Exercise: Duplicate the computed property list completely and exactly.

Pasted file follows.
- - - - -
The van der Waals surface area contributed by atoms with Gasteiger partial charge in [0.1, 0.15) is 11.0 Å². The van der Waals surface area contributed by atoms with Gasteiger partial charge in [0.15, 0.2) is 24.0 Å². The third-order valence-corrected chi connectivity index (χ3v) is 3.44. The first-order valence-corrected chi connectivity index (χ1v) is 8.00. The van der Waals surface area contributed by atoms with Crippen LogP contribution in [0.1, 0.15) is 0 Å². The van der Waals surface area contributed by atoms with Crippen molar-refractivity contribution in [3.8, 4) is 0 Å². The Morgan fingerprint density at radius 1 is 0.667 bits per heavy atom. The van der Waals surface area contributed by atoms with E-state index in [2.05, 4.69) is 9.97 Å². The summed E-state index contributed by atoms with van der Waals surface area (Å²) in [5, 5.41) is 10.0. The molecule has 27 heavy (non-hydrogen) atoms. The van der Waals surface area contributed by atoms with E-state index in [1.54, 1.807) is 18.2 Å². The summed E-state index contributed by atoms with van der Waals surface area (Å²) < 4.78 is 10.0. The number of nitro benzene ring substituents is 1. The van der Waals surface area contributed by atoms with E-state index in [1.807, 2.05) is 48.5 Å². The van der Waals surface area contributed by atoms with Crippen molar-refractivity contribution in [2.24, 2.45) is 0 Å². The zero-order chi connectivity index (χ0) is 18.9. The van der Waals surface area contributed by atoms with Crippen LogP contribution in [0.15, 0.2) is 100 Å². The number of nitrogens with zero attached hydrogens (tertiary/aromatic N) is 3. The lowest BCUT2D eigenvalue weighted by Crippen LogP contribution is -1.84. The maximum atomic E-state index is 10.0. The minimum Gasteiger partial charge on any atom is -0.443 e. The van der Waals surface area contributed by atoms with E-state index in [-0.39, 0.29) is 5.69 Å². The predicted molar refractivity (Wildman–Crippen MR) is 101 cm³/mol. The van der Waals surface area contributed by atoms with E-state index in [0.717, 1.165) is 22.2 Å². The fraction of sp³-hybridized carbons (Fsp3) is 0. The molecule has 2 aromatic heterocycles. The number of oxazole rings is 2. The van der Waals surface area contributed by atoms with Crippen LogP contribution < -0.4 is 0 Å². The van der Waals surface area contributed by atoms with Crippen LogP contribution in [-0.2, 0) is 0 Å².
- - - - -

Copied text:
The van der Waals surface area contributed by atoms with Gasteiger partial charge in [0.1, 0.15) is 11.0 Å². The van der Waals surface area contributed by atoms with Gasteiger partial charge in [0.15, 0.2) is 24.0 Å². The third-order valence-corrected chi connectivity index (χ3v) is 3.44. The first-order valence-corrected chi connectivity index (χ1v) is 8.00. The van der Waals surface area contributed by atoms with Crippen LogP contribution in [0.1, 0.15) is 0 Å². The van der Waals surface area contributed by atoms with Crippen molar-refractivity contribution in [3.8, 4) is 0 Å². The Morgan fingerprint density at radius 1 is 0.667 bits per heavy atom. The van der Waals surface area contributed by atoms with E-state index in [2.05, 4.69) is 9.97 Å². The summed E-state index contributed by atoms with van der Waals surface area (Å²) in [5, 5.41) is 10.0. The molecule has 27 heavy (non-hydrogen) atoms. The van der Waals surface area contributed by atoms with E-state index in [1.54, 1.807) is 18.2 Å². The summed E-state index contributed by atoms with van der Waals surface area (Å²) < 4.78 is 10.0. The number of nitro benzene ring substituents is 1. The van der Waals surface area contributed by atoms with E-state index in [1.807, 2.05) is 48.5 Å². The van der Waals surface area contributed by atoms with Crippen molar-refractivity contribution in [2.24, 2.45) is 0 Å². The zero-order chi connectivity index (χ0) is 18.9. The van der Waals surface area contributed by atoms with Crippen LogP contribution in [0.15, 0.2) is 100 Å². The number of nitrogens with zero attached hydrogens (tertiary/aromatic N) is 3. The lowest BCUT2D eigenvalue weighted by Crippen LogP contribution is -1.84. The maximum atomic E-state index is 10.0. The minimum Gasteiger partial charge on any atom is -0.443 e. The van der Waals surface area contributed by atoms with E-state index in [-0.39, 0.29) is 5.69 Å². The predicted molar refractivity (Wildman–Crippen MR) is 101 cm³/mol. The van der Waals surface area contributed by atoms with E-state index in [0.717, 1.165) is 22.2 Å². The fraction of sp³-hybridized carbons (Fsp3) is 0. The molecule has 2 aromatic heterocycles. The number of oxazole rings is 2. The van der Waals surface area contributed by atoms with Crippen LogP contribution < -0.4 is 0 Å². The van der Waals surface area contributed by atoms with Crippen LogP contribution in [-0.2, 0) is 0 Å².